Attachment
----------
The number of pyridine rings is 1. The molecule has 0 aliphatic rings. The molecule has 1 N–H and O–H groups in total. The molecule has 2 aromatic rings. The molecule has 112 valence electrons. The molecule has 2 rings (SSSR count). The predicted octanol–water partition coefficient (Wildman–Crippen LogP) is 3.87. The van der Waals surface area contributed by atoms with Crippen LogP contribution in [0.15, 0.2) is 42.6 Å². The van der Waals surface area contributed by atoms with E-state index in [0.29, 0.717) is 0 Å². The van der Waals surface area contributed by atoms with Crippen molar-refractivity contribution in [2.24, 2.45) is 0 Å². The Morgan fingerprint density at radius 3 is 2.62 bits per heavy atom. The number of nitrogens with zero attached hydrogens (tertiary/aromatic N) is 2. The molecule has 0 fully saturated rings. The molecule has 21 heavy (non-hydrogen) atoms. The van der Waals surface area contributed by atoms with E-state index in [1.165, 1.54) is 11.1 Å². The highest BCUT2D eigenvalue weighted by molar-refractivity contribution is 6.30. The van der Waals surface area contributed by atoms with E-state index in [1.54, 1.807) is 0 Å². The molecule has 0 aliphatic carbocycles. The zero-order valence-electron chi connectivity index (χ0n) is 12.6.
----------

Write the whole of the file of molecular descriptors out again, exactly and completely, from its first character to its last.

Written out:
The number of pyridine rings is 1. The molecule has 0 aliphatic rings. The molecule has 1 N–H and O–H groups in total. The molecule has 2 aromatic rings. The molecule has 112 valence electrons. The molecule has 2 rings (SSSR count). The predicted octanol–water partition coefficient (Wildman–Crippen LogP) is 3.87. The van der Waals surface area contributed by atoms with Crippen LogP contribution in [0.15, 0.2) is 42.6 Å². The van der Waals surface area contributed by atoms with E-state index in [0.29, 0.717) is 0 Å². The van der Waals surface area contributed by atoms with Crippen molar-refractivity contribution in [2.24, 2.45) is 0 Å². The Morgan fingerprint density at radius 3 is 2.62 bits per heavy atom. The number of nitrogens with zero attached hydrogens (tertiary/aromatic N) is 2. The molecule has 0 fully saturated rings. The molecule has 21 heavy (non-hydrogen) atoms. The van der Waals surface area contributed by atoms with E-state index in [1.165, 1.54) is 11.1 Å². The highest BCUT2D eigenvalue weighted by molar-refractivity contribution is 6.30. The van der Waals surface area contributed by atoms with E-state index in [1.54, 1.807) is 0 Å². The molecule has 0 aliphatic carbocycles. The zero-order valence-electron chi connectivity index (χ0n) is 12.6.